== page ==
The Rise of the Employee-Centric Workplace and the Fear of Falling Behind

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The world has changed. We’re living in a virtual economy. Success means connecting your employees across the globe …

…but maybe more importantly, it also means connecting and engaging your employees in the same location.

Yes, this virtual economy is even impacting teams inside the same office.

Sure, you hear a lot about the importance of connecting remote teams. But the virtual economy is impacting your employees right there in your own office, too.

If you’ve been a manager for a while, I’m sure you’ve noticed a mindset shift with your employees. They now instant message each another rather than get up from their desks to talk in person. They answer email outside of work hours. They send digital files to colleagues before meetings, rather than printing them out.

Employees aren’t connected to each another. They’re not connected to their management and leadership teams. They’re not engaged in the office – and because of this, they’re not satisfied. How do we know this? Take a look at these stats:

  • 49.5% of employees report feeling not engaged, while 16.5% are actively disengaged (Gallup)
  • 26% of employees are unsatisfied with their jobs – and 66% of the people who are satisfied are still open to new employment (Jobvite)
  • One in four employees would quit their job if offered a 10% raise elsewhere (TINYpulse)

The cost of replacing an employee is steep. Some sources, such as ERE Media, say that it costs somewhere around 30-50% of their annual salary to replace an entry-level employee. 150% to replace a mid-level employee. And 400% to replace a high-level or specialized employee.

(Side note: You can actually do the calculation for your own business and your own employees using this turnover calculator – and I’m sure you’ll be surprised at the final number.)

Beyond the cost of replacing employees, unhappy employees represent a much deeper problem in your company.

Unhappy employees mean that your company is fundamentally misaligned with the reality of our world today.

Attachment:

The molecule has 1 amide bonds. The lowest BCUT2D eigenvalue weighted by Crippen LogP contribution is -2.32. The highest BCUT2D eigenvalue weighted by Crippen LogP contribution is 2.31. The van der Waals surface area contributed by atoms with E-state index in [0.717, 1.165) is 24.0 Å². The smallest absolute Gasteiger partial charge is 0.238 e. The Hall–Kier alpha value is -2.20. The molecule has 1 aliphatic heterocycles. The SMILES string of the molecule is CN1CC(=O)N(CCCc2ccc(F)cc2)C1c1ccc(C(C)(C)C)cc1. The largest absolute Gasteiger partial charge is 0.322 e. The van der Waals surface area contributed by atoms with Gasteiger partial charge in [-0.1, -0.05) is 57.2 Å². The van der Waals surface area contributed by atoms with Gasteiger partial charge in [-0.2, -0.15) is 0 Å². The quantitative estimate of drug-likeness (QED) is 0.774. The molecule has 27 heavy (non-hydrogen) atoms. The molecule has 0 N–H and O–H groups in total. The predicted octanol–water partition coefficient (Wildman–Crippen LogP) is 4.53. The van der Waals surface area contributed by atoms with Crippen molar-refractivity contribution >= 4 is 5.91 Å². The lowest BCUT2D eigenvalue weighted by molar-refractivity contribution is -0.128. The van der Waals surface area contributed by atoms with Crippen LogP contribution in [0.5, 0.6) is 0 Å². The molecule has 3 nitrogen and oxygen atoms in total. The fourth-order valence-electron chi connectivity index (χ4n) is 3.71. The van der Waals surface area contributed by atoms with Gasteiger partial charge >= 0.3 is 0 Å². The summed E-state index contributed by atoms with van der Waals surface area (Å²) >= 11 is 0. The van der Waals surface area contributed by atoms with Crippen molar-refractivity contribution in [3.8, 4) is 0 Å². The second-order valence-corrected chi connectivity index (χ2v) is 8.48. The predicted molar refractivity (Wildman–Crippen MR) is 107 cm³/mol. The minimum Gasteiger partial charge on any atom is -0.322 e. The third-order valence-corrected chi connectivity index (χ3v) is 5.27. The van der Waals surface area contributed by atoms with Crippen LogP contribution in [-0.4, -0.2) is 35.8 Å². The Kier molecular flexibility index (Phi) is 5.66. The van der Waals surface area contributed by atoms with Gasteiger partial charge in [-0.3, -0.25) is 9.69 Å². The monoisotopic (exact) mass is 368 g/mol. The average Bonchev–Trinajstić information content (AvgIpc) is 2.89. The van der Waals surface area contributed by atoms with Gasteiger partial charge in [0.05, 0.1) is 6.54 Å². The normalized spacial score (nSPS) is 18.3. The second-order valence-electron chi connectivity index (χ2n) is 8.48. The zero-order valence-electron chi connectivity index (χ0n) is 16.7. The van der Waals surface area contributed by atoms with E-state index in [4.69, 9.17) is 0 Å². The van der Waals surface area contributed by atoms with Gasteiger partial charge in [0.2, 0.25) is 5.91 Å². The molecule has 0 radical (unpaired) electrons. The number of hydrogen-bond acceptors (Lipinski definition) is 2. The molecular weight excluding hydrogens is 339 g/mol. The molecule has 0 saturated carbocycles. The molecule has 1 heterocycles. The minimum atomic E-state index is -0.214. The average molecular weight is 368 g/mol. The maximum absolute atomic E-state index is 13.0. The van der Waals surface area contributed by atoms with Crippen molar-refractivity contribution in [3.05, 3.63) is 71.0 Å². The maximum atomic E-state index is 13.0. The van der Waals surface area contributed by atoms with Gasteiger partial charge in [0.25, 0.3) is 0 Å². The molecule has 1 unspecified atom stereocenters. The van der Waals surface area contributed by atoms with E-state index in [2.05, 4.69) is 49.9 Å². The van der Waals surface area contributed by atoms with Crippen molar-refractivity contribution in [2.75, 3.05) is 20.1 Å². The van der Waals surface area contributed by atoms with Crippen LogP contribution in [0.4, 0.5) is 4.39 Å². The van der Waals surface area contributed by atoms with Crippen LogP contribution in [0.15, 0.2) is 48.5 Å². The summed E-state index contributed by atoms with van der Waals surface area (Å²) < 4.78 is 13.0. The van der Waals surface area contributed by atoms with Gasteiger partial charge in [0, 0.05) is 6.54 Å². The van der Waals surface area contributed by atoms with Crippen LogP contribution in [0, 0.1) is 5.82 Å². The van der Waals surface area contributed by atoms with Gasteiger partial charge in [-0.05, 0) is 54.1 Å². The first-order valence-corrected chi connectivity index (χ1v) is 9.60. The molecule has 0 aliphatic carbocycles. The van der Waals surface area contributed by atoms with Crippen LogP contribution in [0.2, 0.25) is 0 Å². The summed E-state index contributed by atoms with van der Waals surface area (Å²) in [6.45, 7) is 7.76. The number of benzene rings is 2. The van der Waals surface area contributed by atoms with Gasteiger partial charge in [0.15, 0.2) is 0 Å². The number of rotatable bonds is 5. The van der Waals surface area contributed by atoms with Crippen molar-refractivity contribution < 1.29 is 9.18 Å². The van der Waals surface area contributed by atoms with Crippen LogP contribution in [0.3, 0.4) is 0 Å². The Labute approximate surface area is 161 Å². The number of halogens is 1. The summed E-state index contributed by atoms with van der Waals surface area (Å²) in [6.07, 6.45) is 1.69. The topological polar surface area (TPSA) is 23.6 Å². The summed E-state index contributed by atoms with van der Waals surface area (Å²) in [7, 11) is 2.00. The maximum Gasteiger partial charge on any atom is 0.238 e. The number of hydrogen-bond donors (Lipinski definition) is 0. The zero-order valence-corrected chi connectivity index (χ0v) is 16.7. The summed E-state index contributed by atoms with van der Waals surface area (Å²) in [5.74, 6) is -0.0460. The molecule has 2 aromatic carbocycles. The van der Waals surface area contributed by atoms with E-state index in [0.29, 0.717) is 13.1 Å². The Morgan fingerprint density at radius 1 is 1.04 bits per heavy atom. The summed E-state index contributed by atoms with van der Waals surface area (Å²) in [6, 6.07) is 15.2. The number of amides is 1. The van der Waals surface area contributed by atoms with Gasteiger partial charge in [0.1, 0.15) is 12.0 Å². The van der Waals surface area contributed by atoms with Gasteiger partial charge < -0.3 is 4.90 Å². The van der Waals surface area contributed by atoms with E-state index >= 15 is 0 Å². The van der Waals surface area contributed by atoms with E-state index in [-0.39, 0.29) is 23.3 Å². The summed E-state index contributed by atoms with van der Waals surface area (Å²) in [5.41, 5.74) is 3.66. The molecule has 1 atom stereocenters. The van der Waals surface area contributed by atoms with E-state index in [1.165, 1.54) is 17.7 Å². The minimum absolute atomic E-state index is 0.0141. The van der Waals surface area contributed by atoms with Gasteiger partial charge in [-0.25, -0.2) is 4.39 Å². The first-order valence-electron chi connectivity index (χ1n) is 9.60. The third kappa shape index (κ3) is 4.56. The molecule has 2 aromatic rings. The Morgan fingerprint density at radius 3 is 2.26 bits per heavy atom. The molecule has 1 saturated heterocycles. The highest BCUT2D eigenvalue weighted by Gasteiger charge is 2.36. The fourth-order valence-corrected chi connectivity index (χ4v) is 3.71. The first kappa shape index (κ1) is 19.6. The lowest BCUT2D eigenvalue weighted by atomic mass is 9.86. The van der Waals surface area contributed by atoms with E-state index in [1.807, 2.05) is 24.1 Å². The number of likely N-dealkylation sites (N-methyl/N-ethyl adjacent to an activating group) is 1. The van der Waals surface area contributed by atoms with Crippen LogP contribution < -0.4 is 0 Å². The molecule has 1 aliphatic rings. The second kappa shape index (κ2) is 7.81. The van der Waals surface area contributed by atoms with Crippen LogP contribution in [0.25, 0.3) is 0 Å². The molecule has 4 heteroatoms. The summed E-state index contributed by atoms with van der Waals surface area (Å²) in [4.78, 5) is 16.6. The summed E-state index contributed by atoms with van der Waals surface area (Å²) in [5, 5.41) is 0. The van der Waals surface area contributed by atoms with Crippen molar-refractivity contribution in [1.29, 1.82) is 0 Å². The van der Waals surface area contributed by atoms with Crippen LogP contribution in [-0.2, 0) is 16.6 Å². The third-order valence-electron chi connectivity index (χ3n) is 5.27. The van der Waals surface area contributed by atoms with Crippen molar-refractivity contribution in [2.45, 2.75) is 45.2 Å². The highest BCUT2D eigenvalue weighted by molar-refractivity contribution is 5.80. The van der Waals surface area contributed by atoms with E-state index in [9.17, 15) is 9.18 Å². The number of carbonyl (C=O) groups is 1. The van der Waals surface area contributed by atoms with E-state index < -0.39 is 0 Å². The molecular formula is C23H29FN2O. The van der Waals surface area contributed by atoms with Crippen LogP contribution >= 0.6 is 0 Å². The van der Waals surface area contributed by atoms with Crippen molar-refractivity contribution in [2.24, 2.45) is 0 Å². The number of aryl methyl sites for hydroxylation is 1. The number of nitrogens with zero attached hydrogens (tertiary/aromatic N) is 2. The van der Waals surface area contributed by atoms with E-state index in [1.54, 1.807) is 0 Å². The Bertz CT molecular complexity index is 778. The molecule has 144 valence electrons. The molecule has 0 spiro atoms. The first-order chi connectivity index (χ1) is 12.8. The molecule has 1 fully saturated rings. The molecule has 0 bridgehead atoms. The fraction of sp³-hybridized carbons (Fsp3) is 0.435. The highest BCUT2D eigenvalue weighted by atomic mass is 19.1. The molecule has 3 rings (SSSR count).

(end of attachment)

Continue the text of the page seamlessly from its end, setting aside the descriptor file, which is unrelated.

Today’s world is employee-centric.

If you take care of your employees, they take care of you. Better yet, they take care of your customers.

People love to work at employee-centric companies. And those companies are successful in the marketplace because of it. Look at Google. Look at Zappos. Look at SAS.

You might be saying to yourself, “Yeah Tim, but those companies have huge HR budgets to make sure employees stay happy at work.” And you wouldn’t be wrong. But that doesn’t mean smaller companies can’t achieve the same results.

The fact is, if you don’t take care of your employees, you will get left behind in today’s economic world. Your employees will leave you for an employer who cares more about them.

Keeping employees happy isn’t a matter of budget. It’s a matter of priorities.

Put your employees first and they’ll reward you with better work, better customer service, and better loyalty.

While growing Axero for the last 8 years, I’ve uncovered 8 keys you can use in today’s employee-centric economy. Each of these keys is achievable by small businesses. And I’ll show you exactly how you can achieve them at your company.

Key 1: Connection

Employee Connection

Happy employees feel a connection to each another, and they also feel connected to the mission, vision and values of your company.

Ideas, insights and inspiration spread from person to person. Much like the flu. This is what Harvard professor Nicholas Christakis discovered in his investigations. Successful individuals have strong relationships across the company – and successful teams are also the most connected to the rest of the company.

Happy employees feel emotionally invested in the mission, vision and values of the company they work for. So don’t just pick a mission, vision and value set that “sounds good” and hits all the right industry buzzwords. Talk to your employees and find out what matters to them. Craft a mission, vision and value set that reflects and supports those things.

You read that right. I didn’t say “talk to your customers.” I said “talk to your employees.” This is a mindset shift you need to make to be successful today.

If you’re not talking with your employees, they’ll find another employer who listens.

Solutions for smaller businesses:

Give your employees full access to one another’s knowledge – and empower them to get to know one another.

A company intranet helps you do both of these things.